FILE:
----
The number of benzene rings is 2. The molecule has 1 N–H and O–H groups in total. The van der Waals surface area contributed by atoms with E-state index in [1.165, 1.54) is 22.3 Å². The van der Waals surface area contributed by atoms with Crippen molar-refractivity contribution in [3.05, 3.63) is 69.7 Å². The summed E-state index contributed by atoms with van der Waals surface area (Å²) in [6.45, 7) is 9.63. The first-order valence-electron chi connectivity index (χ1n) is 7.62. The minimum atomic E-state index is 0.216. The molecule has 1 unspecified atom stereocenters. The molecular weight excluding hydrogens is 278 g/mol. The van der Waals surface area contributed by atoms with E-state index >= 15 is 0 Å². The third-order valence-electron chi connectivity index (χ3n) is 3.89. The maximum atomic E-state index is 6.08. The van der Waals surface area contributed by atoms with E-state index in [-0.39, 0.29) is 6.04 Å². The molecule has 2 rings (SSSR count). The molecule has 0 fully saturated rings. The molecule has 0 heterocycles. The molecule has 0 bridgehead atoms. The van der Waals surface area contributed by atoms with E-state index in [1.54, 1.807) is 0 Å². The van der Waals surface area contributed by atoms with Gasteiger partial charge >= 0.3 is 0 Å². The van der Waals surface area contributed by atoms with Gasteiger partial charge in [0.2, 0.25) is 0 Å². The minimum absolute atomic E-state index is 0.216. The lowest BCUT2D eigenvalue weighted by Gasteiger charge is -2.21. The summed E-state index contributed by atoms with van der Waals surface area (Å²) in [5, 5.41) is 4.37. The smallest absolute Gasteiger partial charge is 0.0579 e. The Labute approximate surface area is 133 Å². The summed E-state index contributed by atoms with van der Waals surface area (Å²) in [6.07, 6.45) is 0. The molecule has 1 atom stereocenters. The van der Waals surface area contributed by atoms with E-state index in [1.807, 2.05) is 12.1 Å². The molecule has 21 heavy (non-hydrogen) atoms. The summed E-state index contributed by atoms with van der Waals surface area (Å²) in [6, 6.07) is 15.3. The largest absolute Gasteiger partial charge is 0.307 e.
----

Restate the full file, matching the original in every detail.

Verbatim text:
The number of benzene rings is 2. The molecule has 1 N–H and O–H groups in total. The van der Waals surface area contributed by atoms with E-state index in [1.165, 1.54) is 22.3 Å². The van der Waals surface area contributed by atoms with Crippen molar-refractivity contribution in [3.05, 3.63) is 69.7 Å². The summed E-state index contributed by atoms with van der Waals surface area (Å²) in [6.45, 7) is 9.63. The first-order valence-electron chi connectivity index (χ1n) is 7.62. The minimum atomic E-state index is 0.216. The molecule has 1 unspecified atom stereocenters. The molecular weight excluding hydrogens is 278 g/mol. The van der Waals surface area contributed by atoms with E-state index >= 15 is 0 Å². The third-order valence-electron chi connectivity index (χ3n) is 3.89. The maximum atomic E-state index is 6.08. The van der Waals surface area contributed by atoms with E-state index in [-0.39, 0.29) is 6.04 Å². The molecule has 2 rings (SSSR count). The molecule has 0 fully saturated rings. The molecule has 0 heterocycles. The molecule has 0 bridgehead atoms. The van der Waals surface area contributed by atoms with E-state index in [1.54, 1.807) is 0 Å². The van der Waals surface area contributed by atoms with Gasteiger partial charge >= 0.3 is 0 Å². The van der Waals surface area contributed by atoms with Gasteiger partial charge in [0.2, 0.25) is 0 Å². The minimum absolute atomic E-state index is 0.216. The lowest BCUT2D eigenvalue weighted by Gasteiger charge is -2.21. The summed E-state index contributed by atoms with van der Waals surface area (Å²) in [5, 5.41) is 4.37. The smallest absolute Gasteiger partial charge is 0.0579 e. The Labute approximate surface area is 133 Å². The summed E-state index contributed by atoms with van der Waals surface area (Å²) in [6.07, 6.45) is 0. The molecule has 1 atom stereocenters. The van der Waals surface area contributed by atoms with E-state index in [1.807, 2.05) is 12.1 Å². The molecule has 21 heavy (non-hydrogen) atoms. The summed E-state index contributed by atoms with van der Waals surface area (Å²) in [6, 6.07) is 15.3. The largest absolute Gasteiger partial charge is 0.307 e.